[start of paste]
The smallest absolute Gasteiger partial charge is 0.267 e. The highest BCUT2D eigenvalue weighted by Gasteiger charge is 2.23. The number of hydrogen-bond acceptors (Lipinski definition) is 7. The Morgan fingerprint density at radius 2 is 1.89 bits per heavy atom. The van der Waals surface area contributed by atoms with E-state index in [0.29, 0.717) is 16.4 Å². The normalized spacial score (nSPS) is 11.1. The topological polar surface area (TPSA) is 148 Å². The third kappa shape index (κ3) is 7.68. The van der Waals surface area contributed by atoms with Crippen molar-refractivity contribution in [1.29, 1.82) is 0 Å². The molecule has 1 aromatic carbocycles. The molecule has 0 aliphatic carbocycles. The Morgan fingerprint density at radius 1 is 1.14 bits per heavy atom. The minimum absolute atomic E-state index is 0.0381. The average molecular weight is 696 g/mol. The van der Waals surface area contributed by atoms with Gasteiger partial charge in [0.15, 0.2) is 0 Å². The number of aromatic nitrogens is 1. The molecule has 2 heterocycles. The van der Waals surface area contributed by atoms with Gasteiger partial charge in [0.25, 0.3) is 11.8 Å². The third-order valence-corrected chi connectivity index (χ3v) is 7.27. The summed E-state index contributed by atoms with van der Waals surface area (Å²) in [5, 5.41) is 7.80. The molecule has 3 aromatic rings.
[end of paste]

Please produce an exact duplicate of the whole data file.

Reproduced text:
The smallest absolute Gasteiger partial charge is 0.267 e. The highest BCUT2D eigenvalue weighted by Gasteiger charge is 2.23. The number of hydrogen-bond acceptors (Lipinski definition) is 7. The Morgan fingerprint density at radius 2 is 1.89 bits per heavy atom. The van der Waals surface area contributed by atoms with E-state index in [0.29, 0.717) is 16.4 Å². The normalized spacial score (nSPS) is 11.1. The topological polar surface area (TPSA) is 148 Å². The third kappa shape index (κ3) is 7.68. The van der Waals surface area contributed by atoms with Crippen molar-refractivity contribution in [1.29, 1.82) is 0 Å². The molecule has 1 aromatic carbocycles. The molecule has 0 aliphatic carbocycles. The Morgan fingerprint density at radius 1 is 1.14 bits per heavy atom. The minimum absolute atomic E-state index is 0.0381. The average molecular weight is 696 g/mol. The van der Waals surface area contributed by atoms with Gasteiger partial charge in [0.15, 0.2) is 0 Å². The number of aromatic nitrogens is 1. The molecule has 2 heterocycles. The van der Waals surface area contributed by atoms with Gasteiger partial charge in [0.25, 0.3) is 11.8 Å². The third-order valence-corrected chi connectivity index (χ3v) is 7.27. The summed E-state index contributed by atoms with van der Waals surface area (Å²) in [5, 5.41) is 7.80. The molecule has 3 aromatic rings.